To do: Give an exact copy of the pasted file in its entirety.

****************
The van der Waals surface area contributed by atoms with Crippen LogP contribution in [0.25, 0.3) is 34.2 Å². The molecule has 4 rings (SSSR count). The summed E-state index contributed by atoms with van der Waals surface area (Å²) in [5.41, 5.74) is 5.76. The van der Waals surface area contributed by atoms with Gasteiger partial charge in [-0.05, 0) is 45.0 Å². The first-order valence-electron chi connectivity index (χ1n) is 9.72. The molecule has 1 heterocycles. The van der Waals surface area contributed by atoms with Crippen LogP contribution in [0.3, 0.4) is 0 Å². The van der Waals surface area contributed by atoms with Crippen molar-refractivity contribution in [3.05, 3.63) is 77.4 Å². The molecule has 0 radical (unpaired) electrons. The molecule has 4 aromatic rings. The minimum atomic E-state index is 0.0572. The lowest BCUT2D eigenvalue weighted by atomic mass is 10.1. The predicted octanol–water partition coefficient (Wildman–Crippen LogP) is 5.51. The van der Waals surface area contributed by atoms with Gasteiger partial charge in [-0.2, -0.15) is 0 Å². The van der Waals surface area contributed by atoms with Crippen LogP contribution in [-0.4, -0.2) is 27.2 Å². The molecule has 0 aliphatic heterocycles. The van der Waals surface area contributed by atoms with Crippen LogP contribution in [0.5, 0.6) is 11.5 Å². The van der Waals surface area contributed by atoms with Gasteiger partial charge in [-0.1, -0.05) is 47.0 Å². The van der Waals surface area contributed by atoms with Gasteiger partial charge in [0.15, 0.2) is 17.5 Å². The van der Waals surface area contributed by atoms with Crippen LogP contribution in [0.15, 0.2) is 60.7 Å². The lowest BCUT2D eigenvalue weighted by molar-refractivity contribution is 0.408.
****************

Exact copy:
The van der Waals surface area contributed by atoms with Crippen LogP contribution in [0.25, 0.3) is 34.2 Å². The molecule has 4 rings (SSSR count). The summed E-state index contributed by atoms with van der Waals surface area (Å²) in [5.41, 5.74) is 5.76. The van der Waals surface area contributed by atoms with Gasteiger partial charge in [-0.05, 0) is 45.0 Å². The first-order valence-electron chi connectivity index (χ1n) is 9.72. The molecule has 1 heterocycles. The van der Waals surface area contributed by atoms with Crippen LogP contribution in [0.3, 0.4) is 0 Å². The van der Waals surface area contributed by atoms with Crippen molar-refractivity contribution in [3.05, 3.63) is 77.4 Å². The molecule has 0 radical (unpaired) electrons. The molecule has 4 aromatic rings. The minimum atomic E-state index is 0.0572. The lowest BCUT2D eigenvalue weighted by atomic mass is 10.1. The predicted octanol–water partition coefficient (Wildman–Crippen LogP) is 5.51. The van der Waals surface area contributed by atoms with Gasteiger partial charge in [-0.2, -0.15) is 0 Å². The van der Waals surface area contributed by atoms with Crippen LogP contribution in [-0.4, -0.2) is 27.2 Å². The molecule has 0 aliphatic heterocycles. The van der Waals surface area contributed by atoms with Crippen LogP contribution in [0.5, 0.6) is 11.5 Å². The van der Waals surface area contributed by atoms with Gasteiger partial charge in [-0.1, -0.05) is 47.0 Å². The van der Waals surface area contributed by atoms with Gasteiger partial charge in [0.15, 0.2) is 17.5 Å². The van der Waals surface area contributed by atoms with Crippen LogP contribution in [0.15, 0.2) is 60.7 Å². The lowest BCUT2D eigenvalue weighted by molar-refractivity contribution is 0.408.